Link to the Gear List

Light Load Towels

Don't forget to bring a towel. 

Specs

  • .5oz for 2 12x12 towels
  • Viscose fiber (wood cellulose)
  • Super light and absorbent
  • $3

http://www.rei.com/product/802206/lightload-towels-mini-towel-12-x-12-package-of-2


Initial Impressions

I own an ultra light MSR camp towel and love it. I didn’t want to carry the big thing on the JMT with me so I paid the $3 for the small light load towels. I always wanted to try them, anyway.

They come compressed in to little pucks. When you unpackaged them, they do not spring to life. So they stayed in my pack until first use on the trail

With the addition of water, they fluff out to regular size. The hold a ton of water, the wring out very easily. One was orange, one was grey.


Performance

I took hobo showers with them, I used them to remove moisture from the tent, I used them as a cushoning layer when I packed the solar panel. They were amazing for what seemed like a novelty item.

Limitations

You won't get years and years of use out of these. After much heavy use and 2 times through a washing machine, they start to lose their structure. They still work, but they don't have amazing longevity. Having said that, I was surprised the little guy held up after going through the machine wash.

They come in some different sizes. The 12x12 worked perfectly for me.

Last Words

Pleased with these. They exceeded my expectations.

Overall Arbitrary Trail Score (OATS)

8.5 for their usefulness, weight, and cost.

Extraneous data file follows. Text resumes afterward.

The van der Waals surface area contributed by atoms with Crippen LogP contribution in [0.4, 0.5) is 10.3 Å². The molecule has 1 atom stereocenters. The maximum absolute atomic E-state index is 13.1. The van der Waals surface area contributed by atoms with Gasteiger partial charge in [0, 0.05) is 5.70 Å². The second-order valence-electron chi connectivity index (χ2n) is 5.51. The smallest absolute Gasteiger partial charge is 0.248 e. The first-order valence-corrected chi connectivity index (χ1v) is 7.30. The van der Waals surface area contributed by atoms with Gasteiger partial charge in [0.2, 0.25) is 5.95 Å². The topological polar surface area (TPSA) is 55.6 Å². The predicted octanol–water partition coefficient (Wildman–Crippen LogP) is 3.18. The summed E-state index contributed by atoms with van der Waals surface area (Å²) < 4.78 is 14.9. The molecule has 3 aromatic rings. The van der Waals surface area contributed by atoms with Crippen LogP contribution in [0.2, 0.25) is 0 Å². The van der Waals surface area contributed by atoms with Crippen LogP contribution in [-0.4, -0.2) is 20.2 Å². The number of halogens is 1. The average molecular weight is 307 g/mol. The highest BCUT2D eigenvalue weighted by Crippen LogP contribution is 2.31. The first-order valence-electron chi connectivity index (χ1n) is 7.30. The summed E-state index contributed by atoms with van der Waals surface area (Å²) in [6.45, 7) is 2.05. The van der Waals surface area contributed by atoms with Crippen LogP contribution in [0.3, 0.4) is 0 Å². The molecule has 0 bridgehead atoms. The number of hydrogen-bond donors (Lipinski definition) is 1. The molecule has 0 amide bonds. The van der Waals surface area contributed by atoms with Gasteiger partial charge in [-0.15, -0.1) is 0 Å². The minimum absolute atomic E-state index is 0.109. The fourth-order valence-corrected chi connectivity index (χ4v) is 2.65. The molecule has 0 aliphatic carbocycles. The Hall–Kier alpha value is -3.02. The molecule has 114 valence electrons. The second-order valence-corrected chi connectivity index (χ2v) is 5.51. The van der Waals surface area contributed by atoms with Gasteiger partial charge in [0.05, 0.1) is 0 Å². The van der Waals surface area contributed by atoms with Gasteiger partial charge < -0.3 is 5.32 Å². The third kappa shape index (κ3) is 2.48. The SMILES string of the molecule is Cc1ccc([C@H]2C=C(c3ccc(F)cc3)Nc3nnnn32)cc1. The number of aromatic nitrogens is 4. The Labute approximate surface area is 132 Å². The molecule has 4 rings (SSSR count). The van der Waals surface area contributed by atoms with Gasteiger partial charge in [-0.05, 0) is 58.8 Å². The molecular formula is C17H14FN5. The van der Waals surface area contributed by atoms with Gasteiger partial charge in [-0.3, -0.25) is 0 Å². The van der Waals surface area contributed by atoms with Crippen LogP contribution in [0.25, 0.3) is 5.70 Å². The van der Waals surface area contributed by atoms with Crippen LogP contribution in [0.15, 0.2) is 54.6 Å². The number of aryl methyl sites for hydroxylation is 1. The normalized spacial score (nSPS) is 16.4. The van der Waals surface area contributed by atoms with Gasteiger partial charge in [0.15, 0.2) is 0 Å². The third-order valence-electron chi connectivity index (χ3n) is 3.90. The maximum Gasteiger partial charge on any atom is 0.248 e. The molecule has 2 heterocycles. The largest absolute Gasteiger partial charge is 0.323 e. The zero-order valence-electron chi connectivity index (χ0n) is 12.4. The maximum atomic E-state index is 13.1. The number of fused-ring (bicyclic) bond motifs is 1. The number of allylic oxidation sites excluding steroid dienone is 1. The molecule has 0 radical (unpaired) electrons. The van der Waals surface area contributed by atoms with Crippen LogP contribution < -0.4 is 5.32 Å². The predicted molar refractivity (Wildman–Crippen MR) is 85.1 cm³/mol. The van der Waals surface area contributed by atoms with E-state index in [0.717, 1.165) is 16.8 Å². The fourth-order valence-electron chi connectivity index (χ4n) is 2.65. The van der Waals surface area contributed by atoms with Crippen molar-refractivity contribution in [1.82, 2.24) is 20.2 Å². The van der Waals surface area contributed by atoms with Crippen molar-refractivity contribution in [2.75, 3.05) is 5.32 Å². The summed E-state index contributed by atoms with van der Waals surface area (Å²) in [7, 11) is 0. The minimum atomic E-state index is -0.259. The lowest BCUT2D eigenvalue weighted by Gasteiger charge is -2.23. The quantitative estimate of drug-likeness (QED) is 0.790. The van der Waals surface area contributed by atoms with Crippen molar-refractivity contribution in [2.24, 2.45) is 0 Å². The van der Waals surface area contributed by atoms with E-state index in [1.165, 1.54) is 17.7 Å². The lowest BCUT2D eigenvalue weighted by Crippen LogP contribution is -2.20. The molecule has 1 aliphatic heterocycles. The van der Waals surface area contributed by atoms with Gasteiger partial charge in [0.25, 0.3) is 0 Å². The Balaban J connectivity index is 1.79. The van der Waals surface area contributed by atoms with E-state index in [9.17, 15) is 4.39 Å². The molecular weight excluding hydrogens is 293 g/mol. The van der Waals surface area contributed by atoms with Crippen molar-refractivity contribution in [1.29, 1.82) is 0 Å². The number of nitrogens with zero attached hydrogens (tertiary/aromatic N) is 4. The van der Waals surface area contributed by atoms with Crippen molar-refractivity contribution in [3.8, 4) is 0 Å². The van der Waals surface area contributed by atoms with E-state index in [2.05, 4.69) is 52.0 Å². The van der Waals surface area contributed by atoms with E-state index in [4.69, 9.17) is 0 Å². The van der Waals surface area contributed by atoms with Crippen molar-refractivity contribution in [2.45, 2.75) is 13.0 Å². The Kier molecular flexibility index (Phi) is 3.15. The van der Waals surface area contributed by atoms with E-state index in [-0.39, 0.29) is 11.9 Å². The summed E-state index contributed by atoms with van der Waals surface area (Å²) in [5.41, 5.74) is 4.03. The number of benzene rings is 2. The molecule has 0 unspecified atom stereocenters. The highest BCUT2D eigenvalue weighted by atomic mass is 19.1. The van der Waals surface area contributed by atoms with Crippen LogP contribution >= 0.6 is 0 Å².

Link to the Gear List

SteriPEN Ultra

Let there be light. 

Specs

  • 6oz
  • UV water purifier
  • Kills it all; Bacteria and Virii in 90 seconds
  • $99.00

http://www.rei.com/product/847549/steripen-ultra-water-purifier

Initial Impressions

I've never been a believer in the black magic ways of UV filtration. I need my water to go through something, a ceramic filter, hollowcore fibers, a sock, a pleated filter…something. 
For the JMT, I had two options- Replace the filter element on my MSR HyperFlow or take a chance on a SteriPEN.

SteriPEN was on sale. It was a sign.

It was simple out of the box. The Ultra as an internal Lithium Ion battery that is rechargeable. Other models use AAs or CR123s or A combo of removable rechargeable batteries.

We were taking cameras, phones, and a solar panel so Internal rechargeable was the best fit.

The Ultra has a screen interface that other models don't. The screen helped me bridge the gap and ease my skepticism. It has a countdown timer, battery life indicator, and lamp life indicator.


Performance

Since water is never far and refills are frequent, SteriPEN was the perfect candidate for the JMT. It purifies your 1 liter nalgene in 90 seconds without a lot of ceremony (pull out filter, sink prefilter in the water, screw on to bottle, pump for a while, shake filter dry, put back in pack)

Listed lamp life is 8,000 treatments, battery life on a full charge is 50 treatments.

It held a charge very well and charged quickly from the solar panel battery pack. The SteriPEN includes a cover for the lamp element. This is an essential piece. Somewhere along the trip, through some small impact, the cover got a small crack in it. If the purifier didn’t have that, or if it was in a more exposed spot- broken lamp.

The lamp is tough, though. It's encased in polycarbonate and by no means fragile like a fluorescent tube light.

It never failed, it was quick and easy, and we never got sick. I'm a full convert.

Limitations